Global health challenges caused by poor quality drugs in low and middle income countries like Nigeria is a major concern to national governments.
According to the World Health Organization (WHO), roughly one-third of the world’s population lacks access to even the most basic medicine. This figure climbs to nearly half the population in the poorest parts of Asia and Africa.
WHO estimates that 10 percent of medicine in low and middle income countries are either fake or substandard. A new study published in the JAMA Network Open journal suggests that this number may even be close to 19 percent in sub-Saharan Africa.
This, according to experts, is a result of unavailability of essential, generic medicines and lack of access to treatment due to cost. People may be inclined to procure medicines from informal sources, such as street markets. These products typically contain medicine of unknown origins that often could be falsified and substandard. They may be less effective, toxic, or even cause death.
The Head of Party, United States Pharmacopeia (USP) in Nigeria, Dr. Chimezie Anyakora, explains the importance and focus of the Promoting Quality of Medicine (PQM) program. These issues are addressed by working closely with pharmaceutical manufacturers, to correcting market failures and addressing supply chain issues. This ensures a steady supply of affordable, quality-assured medicines in communities across Nigeria.
Anyakora said: “The PQM programme is funded by the U.S. Agency for International Development (USAID) and implemented by the USP, a nearly 200 year-old American non governmental organisation whose mission is to improve global health through public standards and related programs that help ensure the quality, safety, and benefit of medicines and foods.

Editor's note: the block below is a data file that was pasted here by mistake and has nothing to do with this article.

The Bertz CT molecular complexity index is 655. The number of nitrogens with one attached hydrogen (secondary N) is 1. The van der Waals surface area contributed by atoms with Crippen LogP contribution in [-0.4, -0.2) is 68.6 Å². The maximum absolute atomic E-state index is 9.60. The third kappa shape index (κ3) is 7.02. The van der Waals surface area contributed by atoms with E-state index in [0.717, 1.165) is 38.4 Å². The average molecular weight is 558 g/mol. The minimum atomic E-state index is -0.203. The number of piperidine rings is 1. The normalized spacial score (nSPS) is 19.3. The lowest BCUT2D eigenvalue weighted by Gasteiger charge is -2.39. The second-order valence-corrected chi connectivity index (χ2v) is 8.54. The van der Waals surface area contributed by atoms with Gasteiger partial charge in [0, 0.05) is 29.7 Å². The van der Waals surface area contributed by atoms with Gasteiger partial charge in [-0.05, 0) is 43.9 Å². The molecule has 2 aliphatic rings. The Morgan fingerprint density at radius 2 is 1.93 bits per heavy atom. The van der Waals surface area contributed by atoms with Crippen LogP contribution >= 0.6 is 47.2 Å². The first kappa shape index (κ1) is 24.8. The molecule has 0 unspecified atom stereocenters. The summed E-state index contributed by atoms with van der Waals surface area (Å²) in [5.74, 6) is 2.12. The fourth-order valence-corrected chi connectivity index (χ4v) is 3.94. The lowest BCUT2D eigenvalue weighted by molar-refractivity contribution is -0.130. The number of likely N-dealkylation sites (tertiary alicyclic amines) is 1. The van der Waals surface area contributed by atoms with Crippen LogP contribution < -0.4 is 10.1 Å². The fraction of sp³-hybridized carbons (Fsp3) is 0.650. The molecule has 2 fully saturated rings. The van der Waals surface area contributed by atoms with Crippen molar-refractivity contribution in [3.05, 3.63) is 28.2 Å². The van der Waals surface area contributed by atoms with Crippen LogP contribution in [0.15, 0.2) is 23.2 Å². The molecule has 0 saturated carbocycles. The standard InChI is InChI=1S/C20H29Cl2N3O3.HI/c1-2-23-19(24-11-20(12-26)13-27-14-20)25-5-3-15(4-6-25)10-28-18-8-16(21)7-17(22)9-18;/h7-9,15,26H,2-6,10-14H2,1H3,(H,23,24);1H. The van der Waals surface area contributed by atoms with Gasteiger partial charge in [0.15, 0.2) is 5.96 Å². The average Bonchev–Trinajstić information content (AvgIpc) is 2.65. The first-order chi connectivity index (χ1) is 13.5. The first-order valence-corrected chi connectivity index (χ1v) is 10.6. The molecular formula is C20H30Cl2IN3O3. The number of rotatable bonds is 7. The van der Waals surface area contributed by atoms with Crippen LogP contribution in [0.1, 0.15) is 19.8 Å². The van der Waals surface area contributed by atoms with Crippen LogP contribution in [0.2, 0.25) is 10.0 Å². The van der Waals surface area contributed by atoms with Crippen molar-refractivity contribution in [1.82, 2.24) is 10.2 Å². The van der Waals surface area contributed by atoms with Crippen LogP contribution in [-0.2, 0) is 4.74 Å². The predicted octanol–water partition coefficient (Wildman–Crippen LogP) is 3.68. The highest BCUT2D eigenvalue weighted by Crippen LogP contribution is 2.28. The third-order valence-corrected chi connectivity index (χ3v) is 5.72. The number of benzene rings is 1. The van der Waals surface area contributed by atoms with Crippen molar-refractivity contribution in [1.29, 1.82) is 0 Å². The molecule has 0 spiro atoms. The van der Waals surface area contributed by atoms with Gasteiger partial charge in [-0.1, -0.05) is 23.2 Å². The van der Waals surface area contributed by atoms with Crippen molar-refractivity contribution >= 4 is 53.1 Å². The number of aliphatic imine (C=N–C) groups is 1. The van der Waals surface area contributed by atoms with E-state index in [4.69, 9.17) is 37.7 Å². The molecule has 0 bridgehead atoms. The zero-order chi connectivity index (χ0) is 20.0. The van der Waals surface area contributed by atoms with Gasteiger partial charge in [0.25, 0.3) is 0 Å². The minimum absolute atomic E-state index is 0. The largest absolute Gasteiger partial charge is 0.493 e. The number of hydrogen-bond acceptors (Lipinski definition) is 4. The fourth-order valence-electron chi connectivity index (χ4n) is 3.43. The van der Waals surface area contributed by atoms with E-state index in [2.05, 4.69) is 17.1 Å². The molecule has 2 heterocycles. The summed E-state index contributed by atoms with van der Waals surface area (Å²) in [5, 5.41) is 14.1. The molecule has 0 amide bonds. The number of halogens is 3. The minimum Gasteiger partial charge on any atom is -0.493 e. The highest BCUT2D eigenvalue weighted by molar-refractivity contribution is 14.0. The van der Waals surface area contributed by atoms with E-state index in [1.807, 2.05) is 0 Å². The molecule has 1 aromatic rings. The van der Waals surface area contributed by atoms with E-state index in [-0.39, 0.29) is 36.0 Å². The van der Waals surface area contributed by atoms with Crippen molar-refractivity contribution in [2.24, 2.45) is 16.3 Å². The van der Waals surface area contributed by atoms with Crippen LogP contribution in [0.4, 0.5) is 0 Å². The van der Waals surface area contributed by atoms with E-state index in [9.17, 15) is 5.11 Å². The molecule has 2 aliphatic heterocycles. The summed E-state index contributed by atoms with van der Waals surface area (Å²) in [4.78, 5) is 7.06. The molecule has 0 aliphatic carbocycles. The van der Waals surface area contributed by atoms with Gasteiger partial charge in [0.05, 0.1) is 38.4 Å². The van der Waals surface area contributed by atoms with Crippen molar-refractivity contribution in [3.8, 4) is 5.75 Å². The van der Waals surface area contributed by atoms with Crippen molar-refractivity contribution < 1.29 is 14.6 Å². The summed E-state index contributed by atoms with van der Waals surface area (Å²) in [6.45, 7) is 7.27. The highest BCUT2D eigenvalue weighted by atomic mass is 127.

In Nigeria and many lower and middleincome countries throughout the world, the PQM programme is working to prevent a major health challenge–preventing poor-quality medicines from reaching patients.
In the context of worldwide and regional statistics by the World Health Organisation, Nigeria is one of the PQM programme’s focus countries. Thus, PQM supports the country with expertise from both its headquarters in the U.S. and a local office in Lagos. This intense level of assistance has been going on for the past five years.
One of the main objectives is to ensure the sustainability of activities when the program ends in September 2019. This will come through a combination of country ownership and collaboration with future programmes like PQM.
The PQM programme works with governments to strengthen regulatory systems and with manufacturers to increase the supply of quality-assured medicines. Like in any programme funded by USAID, PQM considers the in-country organisations it supports to be partners and seeks to meet those organisations’ goals.
On issues of regulation, The partner in Nigeria is the National Agency for Food and Drug Administration and Control (NAFDAC). This body is essential in ensuring the quality of medicine in the country meets a required standard as well as approving new medicines for the national market and monitoring the quality of medicines in circulation.
PQM is particularly working to ensure that NAFDAC’s product testing laboratories gain accreditation from the International Organisation for Standardisation (ISO), which means their facilities and the tests they conduct meet international standards. In other words, the results of any test they conduct will be recognised and accepted worldwide.